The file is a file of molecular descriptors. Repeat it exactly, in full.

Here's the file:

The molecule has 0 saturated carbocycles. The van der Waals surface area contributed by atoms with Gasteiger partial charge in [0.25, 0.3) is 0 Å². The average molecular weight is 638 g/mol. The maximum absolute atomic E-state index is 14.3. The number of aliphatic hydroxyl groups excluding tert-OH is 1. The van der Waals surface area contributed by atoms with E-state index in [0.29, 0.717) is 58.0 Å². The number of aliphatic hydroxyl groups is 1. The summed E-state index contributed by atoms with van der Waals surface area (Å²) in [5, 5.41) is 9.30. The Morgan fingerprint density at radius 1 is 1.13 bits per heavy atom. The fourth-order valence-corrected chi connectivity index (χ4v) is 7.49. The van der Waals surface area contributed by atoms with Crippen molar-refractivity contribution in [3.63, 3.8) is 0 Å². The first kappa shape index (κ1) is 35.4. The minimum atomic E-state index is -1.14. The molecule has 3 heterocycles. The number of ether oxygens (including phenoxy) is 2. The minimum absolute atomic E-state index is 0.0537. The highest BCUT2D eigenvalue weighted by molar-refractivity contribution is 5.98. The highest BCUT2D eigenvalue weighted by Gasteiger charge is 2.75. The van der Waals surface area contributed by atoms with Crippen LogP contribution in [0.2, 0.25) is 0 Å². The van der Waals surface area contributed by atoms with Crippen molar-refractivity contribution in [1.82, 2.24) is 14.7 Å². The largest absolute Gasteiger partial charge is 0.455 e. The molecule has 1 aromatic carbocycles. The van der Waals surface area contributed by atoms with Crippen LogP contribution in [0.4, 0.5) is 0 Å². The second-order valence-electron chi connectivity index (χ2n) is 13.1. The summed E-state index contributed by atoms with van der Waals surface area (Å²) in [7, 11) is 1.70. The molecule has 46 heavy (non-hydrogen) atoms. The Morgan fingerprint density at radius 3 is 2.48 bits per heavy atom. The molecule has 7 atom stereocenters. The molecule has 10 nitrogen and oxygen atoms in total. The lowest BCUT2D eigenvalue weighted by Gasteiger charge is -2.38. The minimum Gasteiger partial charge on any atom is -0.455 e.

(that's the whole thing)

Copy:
The molecule has 0 saturated carbocycles. The van der Waals surface area contributed by atoms with Gasteiger partial charge in [0.25, 0.3) is 0 Å². The average molecular weight is 638 g/mol. The maximum absolute atomic E-state index is 14.3. The number of aliphatic hydroxyl groups excluding tert-OH is 1. The van der Waals surface area contributed by atoms with E-state index in [0.29, 0.717) is 58.0 Å². The number of aliphatic hydroxyl groups is 1. The summed E-state index contributed by atoms with van der Waals surface area (Å²) in [5, 5.41) is 9.30. The Morgan fingerprint density at radius 1 is 1.13 bits per heavy atom. The fourth-order valence-corrected chi connectivity index (χ4v) is 7.49. The van der Waals surface area contributed by atoms with Crippen molar-refractivity contribution in [3.63, 3.8) is 0 Å². The first kappa shape index (κ1) is 35.4. The minimum atomic E-state index is -1.14. The molecule has 3 heterocycles. The number of ether oxygens (including phenoxy) is 2. The minimum absolute atomic E-state index is 0.0537. The highest BCUT2D eigenvalue weighted by molar-refractivity contribution is 5.98. The highest BCUT2D eigenvalue weighted by Gasteiger charge is 2.75. The van der Waals surface area contributed by atoms with Crippen LogP contribution in [0.2, 0.25) is 0 Å². The van der Waals surface area contributed by atoms with Crippen molar-refractivity contribution in [1.82, 2.24) is 14.7 Å². The largest absolute Gasteiger partial charge is 0.455 e. The molecule has 1 aromatic carbocycles. The van der Waals surface area contributed by atoms with Crippen LogP contribution in [0.4, 0.5) is 0 Å². The second-order valence-electron chi connectivity index (χ2n) is 13.1. The summed E-state index contributed by atoms with van der Waals surface area (Å²) in [7, 11) is 1.70. The molecule has 46 heavy (non-hydrogen) atoms. The Morgan fingerprint density at radius 3 is 2.48 bits per heavy atom. The molecule has 7 atom stereocenters. The molecule has 10 nitrogen and oxygen atoms in total. The lowest BCUT2D eigenvalue weighted by Gasteiger charge is -2.38. The minimum Gasteiger partial charge on any atom is -0.455 e.